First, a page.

Liberal Democrats finally ‘recovering from disaster’ of election defeats with local council gains


The Liberal Democrats are finally putting “the disaster” of recent election thrashings behind them with significant local council gains, a polling expert has suggested.

Ed Davey’s party is celebrating winning more than 150 extra seats in Thursday’s elections, most notably seizing the new Somerset unitary authority in a crucial Tory-dominated area.

The Lib Dems also took seats from the Conservatives in Stockport, in Wimbledon, in south west London, in Berkshire, and in David Cameron’s former backyard of West Oxfordshire.

Only a revival by the party all-but wiped out in 2015 can deliver a Labor victory at the next general election, by winning seats from the Tories in Blue-Yellow battlegrounds.

Speaking in Wimbledon, Sir Ed claimed the results amounted to “an almighty shockwave that will bring this Conservative government tumbling down”.

Voters have “had enough” of rising living costs, an NHS in crisis and of “a prime minister who breaks the law and lies about it”, he argued.

“The tectonic plates of British politics are shifting beneath Boris Johnson’s feet. And now it’s time for Conservative MPs to plunge him into the abyss,” Sir Ed said.

John Curtice, an elections expert – speaking before the Somerset result – described the Lib Dem improvement as “relatively modest”, saying: “It’s up a couple of points as compared with 2018.”

The party had won more seats than Labor largely because of the technicality of gains “in smaller, more rural councils where the wards are smaller, so you get more seats per person”.

But Sir John told BBC Radio 4: “Even so, I think Liberal Democrats might just be hoping that, on this occasion – against a backdrop that was not particularly propitious for them – perhaps finally beginning to demonstrate some evidence of progress and recovery from the disaster of the 2015 general election.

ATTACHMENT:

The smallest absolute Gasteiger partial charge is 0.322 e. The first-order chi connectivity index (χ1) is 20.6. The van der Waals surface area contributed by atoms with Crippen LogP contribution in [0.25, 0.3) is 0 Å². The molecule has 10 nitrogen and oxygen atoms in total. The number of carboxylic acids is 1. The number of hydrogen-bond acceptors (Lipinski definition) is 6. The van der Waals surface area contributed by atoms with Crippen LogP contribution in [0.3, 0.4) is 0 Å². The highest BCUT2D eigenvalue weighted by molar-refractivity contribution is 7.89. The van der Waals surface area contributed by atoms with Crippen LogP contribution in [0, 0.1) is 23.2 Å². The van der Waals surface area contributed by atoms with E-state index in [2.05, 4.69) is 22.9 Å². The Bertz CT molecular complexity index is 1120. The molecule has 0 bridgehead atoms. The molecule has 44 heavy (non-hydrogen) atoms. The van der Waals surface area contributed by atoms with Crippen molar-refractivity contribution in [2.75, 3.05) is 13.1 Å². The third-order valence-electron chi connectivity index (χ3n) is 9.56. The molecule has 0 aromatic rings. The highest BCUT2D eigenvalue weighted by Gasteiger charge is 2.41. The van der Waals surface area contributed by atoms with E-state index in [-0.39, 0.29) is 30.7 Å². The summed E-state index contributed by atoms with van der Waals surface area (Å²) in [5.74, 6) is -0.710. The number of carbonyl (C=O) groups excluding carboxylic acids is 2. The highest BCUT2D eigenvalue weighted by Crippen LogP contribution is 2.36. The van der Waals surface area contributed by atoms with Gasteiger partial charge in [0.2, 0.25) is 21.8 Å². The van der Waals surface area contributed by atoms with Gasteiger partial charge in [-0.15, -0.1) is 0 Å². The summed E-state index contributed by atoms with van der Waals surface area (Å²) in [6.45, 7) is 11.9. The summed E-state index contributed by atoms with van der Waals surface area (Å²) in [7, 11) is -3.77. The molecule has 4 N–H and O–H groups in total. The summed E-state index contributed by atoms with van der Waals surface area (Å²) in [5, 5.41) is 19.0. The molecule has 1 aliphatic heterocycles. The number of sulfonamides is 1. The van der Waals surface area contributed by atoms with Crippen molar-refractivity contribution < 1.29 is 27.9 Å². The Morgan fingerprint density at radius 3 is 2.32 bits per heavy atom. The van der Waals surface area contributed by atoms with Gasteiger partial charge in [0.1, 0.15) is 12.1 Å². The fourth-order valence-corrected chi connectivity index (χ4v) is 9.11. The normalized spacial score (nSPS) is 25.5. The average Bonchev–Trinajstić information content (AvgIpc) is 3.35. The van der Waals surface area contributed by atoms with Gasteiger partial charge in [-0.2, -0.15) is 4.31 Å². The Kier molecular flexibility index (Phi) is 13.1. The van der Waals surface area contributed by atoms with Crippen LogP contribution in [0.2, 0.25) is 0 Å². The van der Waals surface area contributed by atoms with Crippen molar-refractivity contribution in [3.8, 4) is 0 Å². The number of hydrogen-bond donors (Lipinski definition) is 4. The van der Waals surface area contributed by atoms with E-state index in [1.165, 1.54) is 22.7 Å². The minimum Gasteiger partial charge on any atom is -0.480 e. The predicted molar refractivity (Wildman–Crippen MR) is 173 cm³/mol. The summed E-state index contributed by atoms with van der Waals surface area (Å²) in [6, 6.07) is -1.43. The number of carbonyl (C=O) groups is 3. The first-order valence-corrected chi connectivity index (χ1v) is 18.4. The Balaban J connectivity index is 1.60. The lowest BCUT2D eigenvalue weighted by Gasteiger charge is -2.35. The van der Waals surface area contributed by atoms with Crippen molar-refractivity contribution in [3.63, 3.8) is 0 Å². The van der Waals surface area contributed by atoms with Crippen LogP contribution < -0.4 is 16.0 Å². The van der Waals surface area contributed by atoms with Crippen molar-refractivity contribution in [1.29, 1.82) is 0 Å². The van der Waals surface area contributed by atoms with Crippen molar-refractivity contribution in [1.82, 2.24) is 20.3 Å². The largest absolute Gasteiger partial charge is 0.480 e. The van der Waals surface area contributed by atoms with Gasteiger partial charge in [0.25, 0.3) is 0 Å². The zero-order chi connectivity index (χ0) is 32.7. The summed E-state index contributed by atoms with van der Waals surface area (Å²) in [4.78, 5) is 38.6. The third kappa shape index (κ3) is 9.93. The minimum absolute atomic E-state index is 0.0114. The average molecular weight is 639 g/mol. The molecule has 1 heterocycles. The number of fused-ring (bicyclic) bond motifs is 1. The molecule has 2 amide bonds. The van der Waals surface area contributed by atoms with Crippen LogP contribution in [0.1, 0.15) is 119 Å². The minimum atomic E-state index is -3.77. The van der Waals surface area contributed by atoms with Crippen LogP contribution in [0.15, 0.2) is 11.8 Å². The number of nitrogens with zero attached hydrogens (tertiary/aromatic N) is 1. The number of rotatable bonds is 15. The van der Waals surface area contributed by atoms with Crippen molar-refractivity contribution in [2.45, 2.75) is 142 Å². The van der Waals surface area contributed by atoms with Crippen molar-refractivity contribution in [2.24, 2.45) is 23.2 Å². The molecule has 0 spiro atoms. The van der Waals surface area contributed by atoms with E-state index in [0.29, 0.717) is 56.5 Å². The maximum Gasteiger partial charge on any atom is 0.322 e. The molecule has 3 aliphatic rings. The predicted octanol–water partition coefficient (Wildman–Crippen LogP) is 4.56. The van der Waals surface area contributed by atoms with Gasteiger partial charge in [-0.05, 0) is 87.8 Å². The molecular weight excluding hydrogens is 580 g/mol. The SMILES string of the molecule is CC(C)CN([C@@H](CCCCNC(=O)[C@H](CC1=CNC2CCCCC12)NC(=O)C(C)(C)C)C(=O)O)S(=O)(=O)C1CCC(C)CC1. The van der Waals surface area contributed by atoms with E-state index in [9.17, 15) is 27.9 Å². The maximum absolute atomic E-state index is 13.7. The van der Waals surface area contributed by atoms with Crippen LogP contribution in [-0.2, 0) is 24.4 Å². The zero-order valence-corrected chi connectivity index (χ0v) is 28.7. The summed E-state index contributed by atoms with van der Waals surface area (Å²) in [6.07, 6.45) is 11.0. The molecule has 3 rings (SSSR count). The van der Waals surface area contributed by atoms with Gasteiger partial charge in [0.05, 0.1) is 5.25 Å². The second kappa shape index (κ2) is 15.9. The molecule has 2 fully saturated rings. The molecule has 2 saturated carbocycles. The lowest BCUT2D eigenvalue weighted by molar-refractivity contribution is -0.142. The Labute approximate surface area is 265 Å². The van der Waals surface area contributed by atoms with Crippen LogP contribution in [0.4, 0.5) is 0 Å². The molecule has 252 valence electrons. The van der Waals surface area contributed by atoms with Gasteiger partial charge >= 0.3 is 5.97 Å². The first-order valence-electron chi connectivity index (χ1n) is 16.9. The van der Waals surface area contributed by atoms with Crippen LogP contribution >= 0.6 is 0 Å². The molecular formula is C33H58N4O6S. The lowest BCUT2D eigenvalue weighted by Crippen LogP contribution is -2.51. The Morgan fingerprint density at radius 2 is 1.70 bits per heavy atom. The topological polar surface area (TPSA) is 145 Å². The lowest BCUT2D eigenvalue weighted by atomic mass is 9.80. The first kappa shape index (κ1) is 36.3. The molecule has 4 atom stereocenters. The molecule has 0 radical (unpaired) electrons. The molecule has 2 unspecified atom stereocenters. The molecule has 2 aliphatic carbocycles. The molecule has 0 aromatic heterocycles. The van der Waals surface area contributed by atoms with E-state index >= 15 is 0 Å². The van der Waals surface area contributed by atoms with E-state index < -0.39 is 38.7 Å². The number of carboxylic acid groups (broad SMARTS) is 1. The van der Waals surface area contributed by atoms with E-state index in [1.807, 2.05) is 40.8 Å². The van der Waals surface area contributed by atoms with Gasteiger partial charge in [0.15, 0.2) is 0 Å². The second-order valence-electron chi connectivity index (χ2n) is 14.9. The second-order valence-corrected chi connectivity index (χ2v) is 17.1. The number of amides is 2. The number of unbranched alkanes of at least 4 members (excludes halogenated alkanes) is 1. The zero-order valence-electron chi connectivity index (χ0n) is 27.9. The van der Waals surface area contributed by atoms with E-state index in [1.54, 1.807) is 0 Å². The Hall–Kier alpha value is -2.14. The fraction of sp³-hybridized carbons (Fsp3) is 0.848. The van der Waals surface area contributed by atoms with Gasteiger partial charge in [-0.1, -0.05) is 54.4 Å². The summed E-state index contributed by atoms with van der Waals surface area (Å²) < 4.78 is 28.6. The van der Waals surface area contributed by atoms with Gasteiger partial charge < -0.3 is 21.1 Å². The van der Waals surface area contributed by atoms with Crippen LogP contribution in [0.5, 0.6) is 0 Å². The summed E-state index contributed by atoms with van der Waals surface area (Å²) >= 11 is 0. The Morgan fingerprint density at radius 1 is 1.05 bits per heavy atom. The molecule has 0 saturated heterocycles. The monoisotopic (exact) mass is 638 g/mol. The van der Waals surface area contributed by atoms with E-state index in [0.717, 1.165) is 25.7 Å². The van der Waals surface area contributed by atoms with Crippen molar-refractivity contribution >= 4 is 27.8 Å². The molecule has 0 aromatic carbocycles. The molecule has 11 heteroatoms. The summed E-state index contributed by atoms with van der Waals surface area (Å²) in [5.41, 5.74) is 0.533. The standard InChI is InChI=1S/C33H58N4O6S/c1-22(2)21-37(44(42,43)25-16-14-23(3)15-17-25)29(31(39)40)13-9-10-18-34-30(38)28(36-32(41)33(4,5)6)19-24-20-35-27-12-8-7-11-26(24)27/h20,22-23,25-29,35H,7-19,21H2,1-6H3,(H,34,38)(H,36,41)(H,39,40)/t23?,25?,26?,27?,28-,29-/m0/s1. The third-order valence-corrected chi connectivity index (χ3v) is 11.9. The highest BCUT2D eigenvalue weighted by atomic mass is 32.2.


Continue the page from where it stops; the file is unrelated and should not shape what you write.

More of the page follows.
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“It’s taken a long time. Maybe, maybe at least the foundations of recovery, or potential recovery at least, have been laid for them.”

Later, a buoyant Sir Ed celebrated his victory in Somerset, a result widely seen as a pointer to looming Westminster battles.

A by-election is looming in nearby Tiverton and Honiton, where Neil Parish quit over his porn shame, while David Warburton, the Conservative MP in Somerton and Frome, is currently suspended.

The Lib Dems ended Conservative control of Wokingham Borough Council, in the seat of ex-cabinet minister John Redwood, and won the new Westmorland and Furness unitary authority.

In Hull, the party embarrassed Keir Starmer by snatching the city council from Labour, underlining that party’s difficulties in parts of the North.

Labor blamed their loss of control of Hull – after more than a decline in power in the city – on a collapse of the Tory vote, which delivered victories to the Lib Dems.

The party gained three seats, leaving it with 29 seats on the 57-seat council, compared with 27 for Labor and one independent. The Conservatives lost their last remaining seat.

Daren Hale, the outgoing Labor council leader, told the BBC: “In the seats we held, our majority went up.

“It was the collapse of the Tory vote, which, in a sense, the Labor party isn’t responsible for, that led to those seats changing hands.”


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George Holan

George Holan is chief editor at Plainsmen Post and has articles published in many notable publications in the last decade.

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